Blog,  From My Bookshelf

From My Bookshelf: Guineas, Chronicles, Words

My decision to go to a bookstore after work today was an excellent one (not surprising) – here is what I picked up (or, titles that have been ‘From My Bookshelf‘ for just a few hours).

Three Guineas
Virginia Woolf

  • A Harvest Book (Harcourt, Inc.), 2006
    • Annotated and with an Introduction by Jane Marcus
    • Cover painting: “Nose-Diving on the City” by Tullio Crali, 1939

Another Virginia Woolf title to add to my collection…

From the back cover: Three Guineas is written as a series of letters in which Virginia Woolf ponders the efficacy of donating to various causes to prevent war. In reflecting on her situation as the “daughter of an educated man” in 1930s England. Woolf challenges liberal orthodoxies and marshals vast research to make discomforting and still-challenging arguments about the relationship between gender and violence, and about the pieties of those who fail to see their complicity in war-making. This pacifist-feminist essay is a classic whose message resonates loudly in our contemporary world. 


Death of a Schoolgirl (The Jane Eyre Chronicles)
Joanna Campbell Slan

  • Berkley Prime Crime (The Berkley Publishing Group), 2012
    • Cover Art by Alan Ayers

What can I say, I can’t resist anything Jane Eyre related. Plus, the summary makes the book sound similar to Agatha Christie’s Cat Among the Pigeons, which I love.

From the jacket flaps: Jane can’t help but fret when a letter arrives from Adèle Varens—Rochester’s ward, currently at boarding school—warning that the girl’s life is in jeopardy. Although it means leaving her young son and invalid husband, and despite never having been to a city of any size, Jane feels strongly compelled to go to London to ensure Adèle’s safety. 

But almost from the beginning, Jane’s travels don’t go as planned—she is knocked about and robbed, and no one believes that the plain, unassuming Jane could indeed be the wife of a gentleman; even the school superintendent takes her for an errant new teacher. But most shocking to Jane is the discovery that Adèle’s schoolmate has recently passed away under very suspicious circumstances, yet no one appears overly concerned. Taking advantage of the situation, Jane decides to pose as the missing instructor—and soon uncovers several unsavory secrets, which may very well make her the killer’s next target…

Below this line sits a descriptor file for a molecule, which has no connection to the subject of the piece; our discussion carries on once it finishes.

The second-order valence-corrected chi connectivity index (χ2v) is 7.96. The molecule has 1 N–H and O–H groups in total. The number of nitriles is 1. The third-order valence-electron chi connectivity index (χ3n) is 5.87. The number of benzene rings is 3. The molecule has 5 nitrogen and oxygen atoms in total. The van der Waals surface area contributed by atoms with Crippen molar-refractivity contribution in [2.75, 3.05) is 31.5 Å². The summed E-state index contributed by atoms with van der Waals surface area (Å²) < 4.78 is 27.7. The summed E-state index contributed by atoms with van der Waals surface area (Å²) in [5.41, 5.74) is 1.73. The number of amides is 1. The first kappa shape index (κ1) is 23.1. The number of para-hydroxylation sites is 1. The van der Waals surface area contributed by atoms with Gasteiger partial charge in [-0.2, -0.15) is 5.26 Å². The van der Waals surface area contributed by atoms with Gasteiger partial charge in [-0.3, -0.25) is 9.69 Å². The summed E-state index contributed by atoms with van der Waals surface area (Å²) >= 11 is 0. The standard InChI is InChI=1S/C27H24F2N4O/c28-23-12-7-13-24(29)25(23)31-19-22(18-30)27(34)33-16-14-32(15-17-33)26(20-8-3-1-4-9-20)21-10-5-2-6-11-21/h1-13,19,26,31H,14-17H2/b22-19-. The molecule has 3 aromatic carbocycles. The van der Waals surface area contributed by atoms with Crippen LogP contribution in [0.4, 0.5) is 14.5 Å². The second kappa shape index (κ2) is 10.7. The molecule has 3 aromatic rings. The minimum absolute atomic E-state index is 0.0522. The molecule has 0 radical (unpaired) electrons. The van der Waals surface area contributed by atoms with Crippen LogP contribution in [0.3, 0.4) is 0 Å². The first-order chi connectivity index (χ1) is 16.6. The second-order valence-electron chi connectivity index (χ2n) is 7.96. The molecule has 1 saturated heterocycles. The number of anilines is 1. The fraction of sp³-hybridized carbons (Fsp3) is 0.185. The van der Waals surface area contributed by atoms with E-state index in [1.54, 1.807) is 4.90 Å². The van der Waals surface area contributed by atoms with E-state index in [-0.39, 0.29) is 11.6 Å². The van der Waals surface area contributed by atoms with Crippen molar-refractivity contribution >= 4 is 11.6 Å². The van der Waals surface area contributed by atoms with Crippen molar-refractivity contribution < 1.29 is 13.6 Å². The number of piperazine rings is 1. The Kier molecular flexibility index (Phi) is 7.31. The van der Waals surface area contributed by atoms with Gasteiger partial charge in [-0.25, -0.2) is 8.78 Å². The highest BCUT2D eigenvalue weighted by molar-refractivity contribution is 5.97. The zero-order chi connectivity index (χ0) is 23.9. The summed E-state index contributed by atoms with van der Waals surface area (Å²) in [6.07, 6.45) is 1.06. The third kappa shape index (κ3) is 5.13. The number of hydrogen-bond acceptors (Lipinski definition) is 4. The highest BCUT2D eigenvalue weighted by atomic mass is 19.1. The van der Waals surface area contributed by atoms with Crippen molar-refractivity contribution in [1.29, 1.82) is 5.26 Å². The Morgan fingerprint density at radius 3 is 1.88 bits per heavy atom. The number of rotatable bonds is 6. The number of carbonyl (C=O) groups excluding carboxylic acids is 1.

Living Nations, Living Words
Collected and With an Introduction by Joy Harjo, 23rd U.S. Poet Laureate

  • W.W. Norton, 2021
    • Library of Congress First Edition
    • Foreword by Carla D. Hayden, Librarian of Congress
    • Cover photograph by Shawn Miller

I am a used/backlist book buyer through and through, but with the women and poets behind this collection, I couldn’t leave this book behind.

From the back cover: Joy Harjo, the first Native poet to serve as U.S. Poet Laureate, has championed the voices of Native peoples past and present. Her signature laureate project gathers the work of contemporary Native poets into a national, fully digital map of story, sound, and space, celebrating their vital and unequivocal contributions to American poetry. 

This companion anthology features each poem and poet from the project including Natalie Diaz, Ray Young Bear, Craig Santos Perez, Sherwin Bitsui, and Layli Long Soldier, among others—to offer readers a chance to hold the wealth of poems in their hands. The chosen poems reflect on the theme of place and displacement and circle the touchpoints of visibility, persistence, resistance, and acknowledgement. Each poem showcases, as Joy Harjo writes in her stirring introduction, “that heritage is a living thing, and there can be no heritage without land and the relationships that outline our kinship.” In this country, poetry is rooted in the more than five hundred living indigenous nations. Living Nations, Living Words is a representative offering. 

Are you familiar with any of these books or authors? Let’s chat in the comments.


Leave a Reply

%d bloggers like this: